Five months ago, Jackie Robinson’s daughter, Sharon, stood on a school playground in Los Angeles. The day was to honor her father, but also to recognize the children on the playground who ran this way and that, and chattered in two or three languages, and did not all look quite the same. They would play ball, and it was chaos, that perfect chaos of children having a wonderful time on a level (blacktop) playing field.[restrict]
Amid the bedlam, she was asked, as she always is, as she always will be, what Jackie would think of the baseball world today. She sighed, not for the repetitiveness of the question, I gathered, but for the repetitiveness of her answer.
“My father fought his entire life – and fights through all of us – to achieve equality in America,” she said. “Yes, he’s hopeful today.”
“I think he’d feel disappointed we’ve continued to struggle to build our numbers in baseball,” she continued. “Yet we see more brown faces on the playing fields. My father is the kind of person who would want to remind us we still have a ways to go.”
Her words were, as ever, smart and sincere. The real meaning, however, may have been in her sigh. The fight has been long and hard. Too long. Too hard. And here we are, all these decades later, wondering what happened. Or, what hasn’t happened. Our game is more colorful. To use Ms. Robinson’s word, browner.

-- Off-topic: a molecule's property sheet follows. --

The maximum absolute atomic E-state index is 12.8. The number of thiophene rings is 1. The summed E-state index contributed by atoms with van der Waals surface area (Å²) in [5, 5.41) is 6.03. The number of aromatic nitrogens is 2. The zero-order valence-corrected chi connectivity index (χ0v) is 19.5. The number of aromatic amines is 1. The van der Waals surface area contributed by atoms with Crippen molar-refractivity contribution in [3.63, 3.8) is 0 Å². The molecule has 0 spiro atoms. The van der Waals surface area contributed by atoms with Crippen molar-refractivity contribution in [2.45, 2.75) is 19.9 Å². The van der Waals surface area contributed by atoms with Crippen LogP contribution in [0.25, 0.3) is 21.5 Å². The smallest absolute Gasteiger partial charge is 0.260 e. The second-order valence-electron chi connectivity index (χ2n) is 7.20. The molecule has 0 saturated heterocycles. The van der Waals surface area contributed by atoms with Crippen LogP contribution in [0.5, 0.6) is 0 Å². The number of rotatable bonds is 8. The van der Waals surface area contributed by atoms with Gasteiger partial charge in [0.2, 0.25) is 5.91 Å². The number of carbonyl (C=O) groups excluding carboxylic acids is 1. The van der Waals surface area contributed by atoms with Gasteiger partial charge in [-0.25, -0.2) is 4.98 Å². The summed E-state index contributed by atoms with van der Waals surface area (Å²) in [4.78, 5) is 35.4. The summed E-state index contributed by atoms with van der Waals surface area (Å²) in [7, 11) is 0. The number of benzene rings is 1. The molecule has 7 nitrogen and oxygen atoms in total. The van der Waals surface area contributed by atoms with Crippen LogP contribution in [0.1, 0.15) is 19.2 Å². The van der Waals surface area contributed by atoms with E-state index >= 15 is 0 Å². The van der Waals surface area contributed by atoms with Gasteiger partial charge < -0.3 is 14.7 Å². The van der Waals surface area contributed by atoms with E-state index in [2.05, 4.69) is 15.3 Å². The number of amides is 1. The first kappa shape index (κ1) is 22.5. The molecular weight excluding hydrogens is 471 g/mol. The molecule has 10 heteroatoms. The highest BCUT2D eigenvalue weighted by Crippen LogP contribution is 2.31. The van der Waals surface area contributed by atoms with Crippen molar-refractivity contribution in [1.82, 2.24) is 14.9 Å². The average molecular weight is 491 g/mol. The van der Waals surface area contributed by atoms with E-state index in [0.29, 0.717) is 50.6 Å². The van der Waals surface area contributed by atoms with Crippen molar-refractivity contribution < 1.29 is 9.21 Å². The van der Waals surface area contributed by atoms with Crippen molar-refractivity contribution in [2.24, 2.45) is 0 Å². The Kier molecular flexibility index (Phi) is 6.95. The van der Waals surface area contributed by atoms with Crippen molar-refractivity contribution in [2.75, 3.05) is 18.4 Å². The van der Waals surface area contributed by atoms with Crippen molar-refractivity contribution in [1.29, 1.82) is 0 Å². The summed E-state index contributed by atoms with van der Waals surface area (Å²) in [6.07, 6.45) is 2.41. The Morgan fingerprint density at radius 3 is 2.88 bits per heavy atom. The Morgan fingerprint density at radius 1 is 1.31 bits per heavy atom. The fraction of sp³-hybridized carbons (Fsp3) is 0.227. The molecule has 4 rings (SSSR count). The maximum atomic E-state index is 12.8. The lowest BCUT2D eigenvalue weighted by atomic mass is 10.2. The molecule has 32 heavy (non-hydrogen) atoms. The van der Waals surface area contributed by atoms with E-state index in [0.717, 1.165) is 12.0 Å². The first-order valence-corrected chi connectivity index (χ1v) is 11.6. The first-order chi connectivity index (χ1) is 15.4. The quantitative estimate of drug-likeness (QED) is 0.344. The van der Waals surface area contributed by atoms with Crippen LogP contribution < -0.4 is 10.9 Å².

Yet, does it seem equal to you? Does it seem to have grown, spread to everyone?
I loved what Adam Jones said this week. I agree with him. I loved that he said it and what comes next – for most – is a reasonable conversation, that the world didn’t collapse around him, that he went out and played center field at Fenway Park in Boston for three hours, and that urban baseball academies in Compton, in Cincinnati, in Philadelphia, in Houston, in New Orleans, in Gurabo, Puerto Rico opened their doors for another day.
“Baseball,” he told USA Today, “is a white man’s sport.”
There’s not much getting around that, is there? Commissioners, owners, general managers, field managers, coaches, scouts, the majority of the players and, perhaps, those who watch and write about the games are white.
So here we are. Again. Still.
I wonder how Jones’ words will play. If you are a parent of one of those boys and girls who shows up on those ball fields in Compton, and if that child asks about what Adam Jones said, does that become an encouraging moment? Or is it discouraging? Does it look hopeless out there? Or does the honesty play in the words of a strong man who looks like they do? Does any of it register at all?
Here are the numbers in major league baseball:
8 percent African-American
27 percent Latin American
There are puffs of change. In the past draft, six of the top 24 picks were African-American or Latin American, along with 10 of the top 41 and 17 of the first 77. Over five drafts, 34 of 168 first-rounders were African-Americans.
That’s where we are, in part. The concern is what now? What next? More academies, more outreach, more diversity, more voices, more leaders, more expression, more individuality, more marketing and more vision.
Then, of course, more men such as Adam Jones. And fewer sighs. [/restrict]